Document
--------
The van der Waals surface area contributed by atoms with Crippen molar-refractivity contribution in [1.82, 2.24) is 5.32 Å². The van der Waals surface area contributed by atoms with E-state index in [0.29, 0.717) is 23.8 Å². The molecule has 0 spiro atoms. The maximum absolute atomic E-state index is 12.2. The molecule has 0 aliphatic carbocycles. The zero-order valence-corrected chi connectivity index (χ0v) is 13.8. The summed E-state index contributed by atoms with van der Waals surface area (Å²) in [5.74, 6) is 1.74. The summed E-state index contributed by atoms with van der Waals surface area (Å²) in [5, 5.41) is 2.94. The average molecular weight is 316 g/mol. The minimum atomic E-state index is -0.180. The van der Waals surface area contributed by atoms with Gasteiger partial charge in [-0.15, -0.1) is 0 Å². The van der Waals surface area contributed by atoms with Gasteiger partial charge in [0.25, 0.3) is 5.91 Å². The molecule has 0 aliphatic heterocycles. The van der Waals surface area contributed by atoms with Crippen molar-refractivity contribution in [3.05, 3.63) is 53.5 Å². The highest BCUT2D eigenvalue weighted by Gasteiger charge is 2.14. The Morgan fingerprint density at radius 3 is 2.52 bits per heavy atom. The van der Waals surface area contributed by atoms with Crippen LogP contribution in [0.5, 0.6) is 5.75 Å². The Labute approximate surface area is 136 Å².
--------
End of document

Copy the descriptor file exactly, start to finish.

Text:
The van der Waals surface area contributed by atoms with Crippen molar-refractivity contribution in [1.82, 2.24) is 5.32 Å². The van der Waals surface area contributed by atoms with E-state index in [0.29, 0.717) is 23.8 Å². The molecule has 0 spiro atoms. The maximum absolute atomic E-state index is 12.2. The molecule has 0 aliphatic carbocycles. The zero-order valence-corrected chi connectivity index (χ0v) is 13.8. The summed E-state index contributed by atoms with van der Waals surface area (Å²) in [5.74, 6) is 1.74. The summed E-state index contributed by atoms with van der Waals surface area (Å²) in [5, 5.41) is 2.94. The average molecular weight is 316 g/mol. The minimum atomic E-state index is -0.180. The van der Waals surface area contributed by atoms with Gasteiger partial charge in [-0.15, -0.1) is 0 Å². The van der Waals surface area contributed by atoms with Gasteiger partial charge in [0.25, 0.3) is 5.91 Å². The molecule has 0 aliphatic heterocycles. The van der Waals surface area contributed by atoms with Crippen molar-refractivity contribution in [3.05, 3.63) is 53.5 Å². The highest BCUT2D eigenvalue weighted by Gasteiger charge is 2.14. The Morgan fingerprint density at radius 3 is 2.52 bits per heavy atom. The van der Waals surface area contributed by atoms with Crippen LogP contribution in [0.5, 0.6) is 5.75 Å². The Labute approximate surface area is 136 Å².